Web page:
Wednesday, 29 May 2013

BFI Southbank: Tom Baker



All aboard the Sandminer (Image: BBC/2 Entertain)
BFI Southbank, NFT 1, Saturday 20 April 2013
A packed-out NFT 1 celebrates the era of Tom Baker, with the added thrill
of being the first Doctor Who at 50 event to feature the man who played
the Doctor.

All of these BFI events have been special, but you could tell by the amount of people queuing up for return tickets – from 10.30 in the morning, with one man bringing his own collapsible stool: serious stuff – that this one was extra special. The focus of appreciation from 2pm this afternoon was to be the still unbeaten seven-year stint of fourth Doctor Tom Baker, with the great man himself appearing on stage after a screening of ‘The Robots of Death’.
The event began with a clip from clip from the BFI panel promoting the Sarah Jane Adventures story ‘The Death of The Doctor’, showing eternally popular Sarah Jane companion actress Lis Sladen clearly enjoying herself on stage in the company of Katy Manning (Jo Grant). Rather movingly, it had been her last public event before her sad death, and was given extra poignancy by her husband Brian Miller and daughter Sadie being present in the afternoon’s audience. Sad it may have been, but it was a fitting tribute to an actress many still believe was the ultimate companion to the ultimate Doctor.
1974-77 producer Philip Hinchcliffe, Louise Jameson (Leela) and
the Fourth Doctor himself, Tom Baker. (Courtesy BFI) 
Current Executive Producer Steven Moffat was on fine form, letting his inner fan boy dribble forth as enthused about “chatting television” in the green room with Baker’s highly regarded first producer Philip Hinchcliffe. Even funnier was his account of how as a child he’d queued up to get Tom to autograph a Target Doctor Who book… which had been ‘Planet of the Spiders’, Jon Pertwee’s last story. “I’ve always been an undiplomatic arse,” Moffat said above the ensuing laughter, “it’s not recent.” He encouraged more amusement with his assessment that ‘The Robots of Death’ was a “[very] short whodunit if you’ve read the title,” and that the addition of tribal warrior Leela (Louise Jameson) as companion was an “an ambitious, extraordinary and slightly pervy decision.”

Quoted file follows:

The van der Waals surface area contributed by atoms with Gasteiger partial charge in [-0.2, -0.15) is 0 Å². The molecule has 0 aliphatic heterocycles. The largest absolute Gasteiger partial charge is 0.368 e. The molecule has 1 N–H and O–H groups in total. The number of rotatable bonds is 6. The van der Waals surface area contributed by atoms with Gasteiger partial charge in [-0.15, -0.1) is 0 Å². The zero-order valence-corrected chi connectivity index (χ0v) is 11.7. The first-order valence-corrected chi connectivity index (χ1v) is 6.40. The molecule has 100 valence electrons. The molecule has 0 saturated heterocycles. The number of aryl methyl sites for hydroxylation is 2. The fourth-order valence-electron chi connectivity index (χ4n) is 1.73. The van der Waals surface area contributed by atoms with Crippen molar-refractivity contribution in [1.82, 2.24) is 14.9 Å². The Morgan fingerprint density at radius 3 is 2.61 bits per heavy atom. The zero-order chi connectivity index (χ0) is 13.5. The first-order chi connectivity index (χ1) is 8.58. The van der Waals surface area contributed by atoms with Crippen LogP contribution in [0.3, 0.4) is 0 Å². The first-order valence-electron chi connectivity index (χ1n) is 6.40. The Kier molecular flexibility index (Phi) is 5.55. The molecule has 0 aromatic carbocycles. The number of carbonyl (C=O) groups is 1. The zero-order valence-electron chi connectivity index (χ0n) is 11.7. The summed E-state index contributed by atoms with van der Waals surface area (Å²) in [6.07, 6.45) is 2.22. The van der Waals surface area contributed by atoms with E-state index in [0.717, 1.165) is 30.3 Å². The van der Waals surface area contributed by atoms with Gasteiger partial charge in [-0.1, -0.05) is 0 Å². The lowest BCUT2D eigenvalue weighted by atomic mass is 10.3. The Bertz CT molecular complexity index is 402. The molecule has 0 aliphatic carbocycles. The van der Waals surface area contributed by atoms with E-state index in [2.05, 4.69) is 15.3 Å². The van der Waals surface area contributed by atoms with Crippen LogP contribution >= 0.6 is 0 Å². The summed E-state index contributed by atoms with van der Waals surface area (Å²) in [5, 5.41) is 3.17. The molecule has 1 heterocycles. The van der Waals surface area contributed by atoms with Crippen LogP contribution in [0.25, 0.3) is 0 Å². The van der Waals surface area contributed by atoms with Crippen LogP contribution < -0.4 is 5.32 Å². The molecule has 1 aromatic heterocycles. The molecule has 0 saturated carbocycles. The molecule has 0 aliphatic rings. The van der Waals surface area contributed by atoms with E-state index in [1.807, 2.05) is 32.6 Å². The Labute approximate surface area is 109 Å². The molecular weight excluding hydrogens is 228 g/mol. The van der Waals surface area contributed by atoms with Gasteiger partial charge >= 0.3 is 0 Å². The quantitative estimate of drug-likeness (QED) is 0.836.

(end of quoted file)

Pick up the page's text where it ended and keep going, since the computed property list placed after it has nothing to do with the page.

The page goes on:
A surprise guest was Mathew Waterhouse, who played companion Adric in Baker’s last season, helping to bridge the transition to Peter Davison. Surprisingly nervous for an actor, he spoke endearingly of how he’s been the first regular cast member to have been a genuine Doctor Who fan, remembering discussing ‘The Robots of Death’ at school “as the mystery thickened,” and confessing to being “in love with Leela, even if [I was] gay.”

Mr Moffat was correct with his assessment that ‘Robots’ is one of the few, classic Doctor Who stories that is absolutely perfect. Much as we love the series, it used to have a charming tendency to let the side down in an otherwise immaculate production with either some appalling acting or a duff special effect (like a certain giant rat). ‘Robots’ succeeds on every level, and as was often the case in Tom Baker’s early years, presents a consistently realised fantasy-world, which for the audience is a look inside an exotic environment but which the characters believably react to as an everyday setting. Interestingly, for a Doctor known for his off-beat humour, Tom’s performance is light on laughs in this story, with Leela getting a lot of the one-liners. One thing I thought people might laugh at was mad scientist Taren Capel’s robot make-up – they didn’t, a sure sign of how much the audience was caught up in the story – and the chuckles went instead to the amusing dialogue of the dead pan robot detective, D84.